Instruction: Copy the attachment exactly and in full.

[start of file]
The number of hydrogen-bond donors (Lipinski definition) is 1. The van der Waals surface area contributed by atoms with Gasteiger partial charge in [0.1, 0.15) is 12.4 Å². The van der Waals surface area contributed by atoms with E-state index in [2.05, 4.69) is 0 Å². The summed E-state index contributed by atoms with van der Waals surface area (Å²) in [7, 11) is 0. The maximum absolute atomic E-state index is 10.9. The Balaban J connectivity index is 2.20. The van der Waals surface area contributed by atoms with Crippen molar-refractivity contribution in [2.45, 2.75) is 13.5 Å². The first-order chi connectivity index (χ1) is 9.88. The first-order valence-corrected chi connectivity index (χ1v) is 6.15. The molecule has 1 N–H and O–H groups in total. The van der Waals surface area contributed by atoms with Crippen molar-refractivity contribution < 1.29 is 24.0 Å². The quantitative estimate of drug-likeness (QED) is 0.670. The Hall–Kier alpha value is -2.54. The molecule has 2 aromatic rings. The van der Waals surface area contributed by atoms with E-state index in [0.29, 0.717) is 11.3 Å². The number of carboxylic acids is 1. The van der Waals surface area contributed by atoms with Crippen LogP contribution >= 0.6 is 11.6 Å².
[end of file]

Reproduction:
The number of hydrogen-bond donors (Lipinski definition) is 1. The van der Waals surface area contributed by atoms with Gasteiger partial charge in [0.1, 0.15) is 12.4 Å². The van der Waals surface area contributed by atoms with E-state index in [2.05, 4.69) is 0 Å². The summed E-state index contributed by atoms with van der Waals surface area (Å²) in [7, 11) is 0. The maximum absolute atomic E-state index is 10.9. The Balaban J connectivity index is 2.20. The van der Waals surface area contributed by atoms with Crippen molar-refractivity contribution in [2.45, 2.75) is 13.5 Å². The first-order chi connectivity index (χ1) is 9.88. The first-order valence-corrected chi connectivity index (χ1v) is 6.15. The molecule has 1 N–H and O–H groups in total. The van der Waals surface area contributed by atoms with Crippen molar-refractivity contribution < 1.29 is 24.0 Å². The quantitative estimate of drug-likeness (QED) is 0.670. The Hall–Kier alpha value is -2.54. The molecule has 2 aromatic rings. The van der Waals surface area contributed by atoms with E-state index in [0.29, 0.717) is 11.3 Å². The number of carboxylic acids is 1. The van der Waals surface area contributed by atoms with Crippen LogP contribution >= 0.6 is 11.6 Å².